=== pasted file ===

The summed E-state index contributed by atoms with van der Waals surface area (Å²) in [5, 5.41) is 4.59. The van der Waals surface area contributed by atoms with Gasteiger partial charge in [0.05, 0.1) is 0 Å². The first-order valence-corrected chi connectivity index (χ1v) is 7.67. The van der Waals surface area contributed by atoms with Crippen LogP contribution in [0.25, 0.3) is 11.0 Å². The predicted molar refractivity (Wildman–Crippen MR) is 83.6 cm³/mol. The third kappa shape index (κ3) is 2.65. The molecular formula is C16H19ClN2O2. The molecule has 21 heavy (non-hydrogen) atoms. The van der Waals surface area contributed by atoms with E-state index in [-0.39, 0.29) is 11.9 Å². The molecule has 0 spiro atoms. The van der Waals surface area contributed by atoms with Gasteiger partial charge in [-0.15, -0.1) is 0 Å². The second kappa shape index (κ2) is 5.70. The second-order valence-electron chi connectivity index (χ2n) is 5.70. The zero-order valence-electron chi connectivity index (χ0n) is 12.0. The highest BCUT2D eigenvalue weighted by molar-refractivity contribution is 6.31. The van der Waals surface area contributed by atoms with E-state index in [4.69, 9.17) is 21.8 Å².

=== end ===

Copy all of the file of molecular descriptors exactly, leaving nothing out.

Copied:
The summed E-state index contributed by atoms with van der Waals surface area (Å²) in [5, 5.41) is 4.59. The van der Waals surface area contributed by atoms with Gasteiger partial charge in [0.05, 0.1) is 0 Å². The first-order valence-corrected chi connectivity index (χ1v) is 7.67. The van der Waals surface area contributed by atoms with Crippen LogP contribution in [0.25, 0.3) is 11.0 Å². The predicted molar refractivity (Wildman–Crippen MR) is 83.6 cm³/mol. The third kappa shape index (κ3) is 2.65. The molecular formula is C16H19ClN2O2. The molecule has 21 heavy (non-hydrogen) atoms. The van der Waals surface area contributed by atoms with E-state index in [-0.39, 0.29) is 11.9 Å². The molecule has 0 spiro atoms. The van der Waals surface area contributed by atoms with Gasteiger partial charge in [-0.15, -0.1) is 0 Å². The second kappa shape index (κ2) is 5.70. The second-order valence-electron chi connectivity index (χ2n) is 5.70. The zero-order valence-electron chi connectivity index (χ0n) is 12.0. The highest BCUT2D eigenvalue weighted by molar-refractivity contribution is 6.31. The van der Waals surface area contributed by atoms with E-state index in [4.69, 9.17) is 21.8 Å².